The arbitrators awarded plaintiff $3,361 against all three defendants. None of the parties filed a rejection of the award pursuant to Supreme Court Rule 93 (145 Ill. 2d R. 93). The trial court entered judgment on the award. See 155 Ill. 2d R. 92(c). Walker then filed her detailed petition for fees, showing a total of almost 90 hours of attorneys' work on the case. She sought compensation of $150 per hour for her work, and she asked the court to multiply the fee by a factor of 1.33 based on the risk she took of recovering no fees at all from her contingent fee agreement.

The trial court found all of the time necessary and agreed to the suggested multiplier. The court also awarded Cruz her costs, for a total award of $19,079.28 in fees and costs. In response to defendants' argument that the arbitrators' order did not specify whether they based the award on counts which permitted fee awards, the court said:

"Nothing was entered in favor of the commercial litigants in this case. And I think that I can conclude from that, that the relative merits of the position are such that Virginia Cruz is entitled to the relief that I've ordered."

On appeal defendants contend that the arbitration award cannot support an award of attorney fees. Illinois courts will not order one party to pay attorney fees for another party unless a statute or the parties' contract authorizes the fee shifting. Baksinski v. Northwestern University, 231 Ill. App. 3d 7, 12, 595 N.E.2d 1106, 172 Ill. Dec. 436 (1992). Where statutes authorize fees for some of a party's claims but not for other claims, the court should award fees only for work necessary for the claim for which the statute authorizes fees. Rubin v. Marshall Field & Co., 232 Ill. App. 3d 522, 534, 597 N.E.2d 688, 173 Ill. Dec. 714 (1992).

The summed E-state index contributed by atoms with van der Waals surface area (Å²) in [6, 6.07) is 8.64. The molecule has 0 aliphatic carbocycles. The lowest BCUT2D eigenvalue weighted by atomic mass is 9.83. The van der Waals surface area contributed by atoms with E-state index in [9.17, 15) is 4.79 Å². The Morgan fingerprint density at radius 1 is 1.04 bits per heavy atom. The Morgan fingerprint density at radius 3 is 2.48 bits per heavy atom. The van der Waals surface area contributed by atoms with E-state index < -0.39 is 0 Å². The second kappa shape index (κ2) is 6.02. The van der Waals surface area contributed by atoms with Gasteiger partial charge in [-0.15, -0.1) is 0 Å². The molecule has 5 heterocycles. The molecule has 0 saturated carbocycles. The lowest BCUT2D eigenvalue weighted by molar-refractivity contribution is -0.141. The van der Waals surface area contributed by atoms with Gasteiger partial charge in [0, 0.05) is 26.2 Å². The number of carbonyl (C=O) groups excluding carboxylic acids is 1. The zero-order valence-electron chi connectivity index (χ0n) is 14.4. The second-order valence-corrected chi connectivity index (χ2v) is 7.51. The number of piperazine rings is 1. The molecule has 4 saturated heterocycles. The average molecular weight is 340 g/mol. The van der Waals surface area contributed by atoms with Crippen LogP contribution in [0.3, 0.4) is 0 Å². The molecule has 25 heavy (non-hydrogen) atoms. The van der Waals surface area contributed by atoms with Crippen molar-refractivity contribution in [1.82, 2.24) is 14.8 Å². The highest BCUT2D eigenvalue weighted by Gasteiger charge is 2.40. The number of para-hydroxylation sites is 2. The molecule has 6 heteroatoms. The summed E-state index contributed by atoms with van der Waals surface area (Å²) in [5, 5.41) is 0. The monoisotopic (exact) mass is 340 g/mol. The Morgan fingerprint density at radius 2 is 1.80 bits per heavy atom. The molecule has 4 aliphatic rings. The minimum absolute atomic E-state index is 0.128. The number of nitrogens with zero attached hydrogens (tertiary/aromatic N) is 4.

Here the Consumer Fraud Act and the Magnuson-Moss Warranty Act authorize fee awards for most of the counts of the complaint. However, plaintiff also sought to recover under the UCC on theories of revocation of acceptance and breach of warranty. The UCC does not authorize fee awards. See Rubin, 232 Ill. App. 3d at 534. Any individual count of the complaint could support the arbitrators' entire award. If the arbitrators based the award, at least in part, on the claims under the Consumer Fraud Act or the Magnuson-Moss Warranty Act, plaintiff is entitled to recover at least part of her attorney fees. If the arbitrators based the award entirely on the counts brought under the UCC, plaintiff is not entitled to recover any attorney fees.

The arbitrators gave no indication of the specific counts on which they based the award. Arbitrators need not state any reasons for their awards ( Pillott v. Allstate Insurance Co., 48 Ill. App. 3d 1043, 1047, 363 N.E.2d 460, 6 Ill. Dec. 778 (1977)), and the lack of specific findings for each claim has no effect on the validity of the award ( Horwitz, Schakner & ...